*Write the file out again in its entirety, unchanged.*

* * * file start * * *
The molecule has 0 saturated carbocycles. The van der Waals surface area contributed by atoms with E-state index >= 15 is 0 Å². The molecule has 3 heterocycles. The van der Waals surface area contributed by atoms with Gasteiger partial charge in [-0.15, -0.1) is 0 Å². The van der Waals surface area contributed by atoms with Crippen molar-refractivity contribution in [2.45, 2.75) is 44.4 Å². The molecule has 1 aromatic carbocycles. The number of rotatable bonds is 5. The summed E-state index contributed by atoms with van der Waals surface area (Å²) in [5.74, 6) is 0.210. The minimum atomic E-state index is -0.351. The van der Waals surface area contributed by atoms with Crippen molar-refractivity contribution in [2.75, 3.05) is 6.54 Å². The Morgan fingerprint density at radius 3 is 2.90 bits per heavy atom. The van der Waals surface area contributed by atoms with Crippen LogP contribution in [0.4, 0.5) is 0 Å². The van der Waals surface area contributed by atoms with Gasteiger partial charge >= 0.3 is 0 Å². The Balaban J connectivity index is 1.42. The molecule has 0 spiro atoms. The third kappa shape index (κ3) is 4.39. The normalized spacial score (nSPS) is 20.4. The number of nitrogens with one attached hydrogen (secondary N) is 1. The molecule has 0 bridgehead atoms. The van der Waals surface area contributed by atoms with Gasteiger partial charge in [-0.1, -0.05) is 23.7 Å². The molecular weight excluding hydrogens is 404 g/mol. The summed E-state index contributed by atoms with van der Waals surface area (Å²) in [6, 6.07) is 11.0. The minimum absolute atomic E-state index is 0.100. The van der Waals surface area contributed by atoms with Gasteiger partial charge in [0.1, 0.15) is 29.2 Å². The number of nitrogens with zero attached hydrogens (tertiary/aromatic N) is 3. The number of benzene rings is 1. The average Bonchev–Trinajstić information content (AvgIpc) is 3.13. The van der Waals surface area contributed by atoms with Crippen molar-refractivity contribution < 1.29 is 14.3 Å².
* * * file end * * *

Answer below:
The molecule has 0 saturated carbocycles. The van der Waals surface area contributed by atoms with E-state index >= 15 is 0 Å². The molecule has 3 heterocycles. The van der Waals surface area contributed by atoms with Gasteiger partial charge in [-0.15, -0.1) is 0 Å². The van der Waals surface area contributed by atoms with Crippen molar-refractivity contribution in [2.45, 2.75) is 44.4 Å². The molecule has 1 aromatic carbocycles. The number of rotatable bonds is 5. The summed E-state index contributed by atoms with van der Waals surface area (Å²) in [5.74, 6) is 0.210. The minimum atomic E-state index is -0.351. The van der Waals surface area contributed by atoms with Crippen molar-refractivity contribution in [2.75, 3.05) is 6.54 Å². The Morgan fingerprint density at radius 3 is 2.90 bits per heavy atom. The van der Waals surface area contributed by atoms with Crippen LogP contribution in [0.4, 0.5) is 0 Å². The van der Waals surface area contributed by atoms with Gasteiger partial charge >= 0.3 is 0 Å². The Balaban J connectivity index is 1.42. The molecule has 0 spiro atoms. The third kappa shape index (κ3) is 4.39. The normalized spacial score (nSPS) is 20.4. The number of nitrogens with one attached hydrogen (secondary N) is 1. The molecule has 0 bridgehead atoms. The van der Waals surface area contributed by atoms with Gasteiger partial charge in [-0.1, -0.05) is 23.7 Å². The molecular weight excluding hydrogens is 404 g/mol. The summed E-state index contributed by atoms with van der Waals surface area (Å²) in [6, 6.07) is 11.0. The minimum absolute atomic E-state index is 0.100. The van der Waals surface area contributed by atoms with Gasteiger partial charge in [0.1, 0.15) is 29.2 Å². The number of nitrogens with zero attached hydrogens (tertiary/aromatic N) is 3. The number of benzene rings is 1. The average Bonchev–Trinajstić information content (AvgIpc) is 3.13. The van der Waals surface area contributed by atoms with Crippen molar-refractivity contribution < 1.29 is 14.3 Å².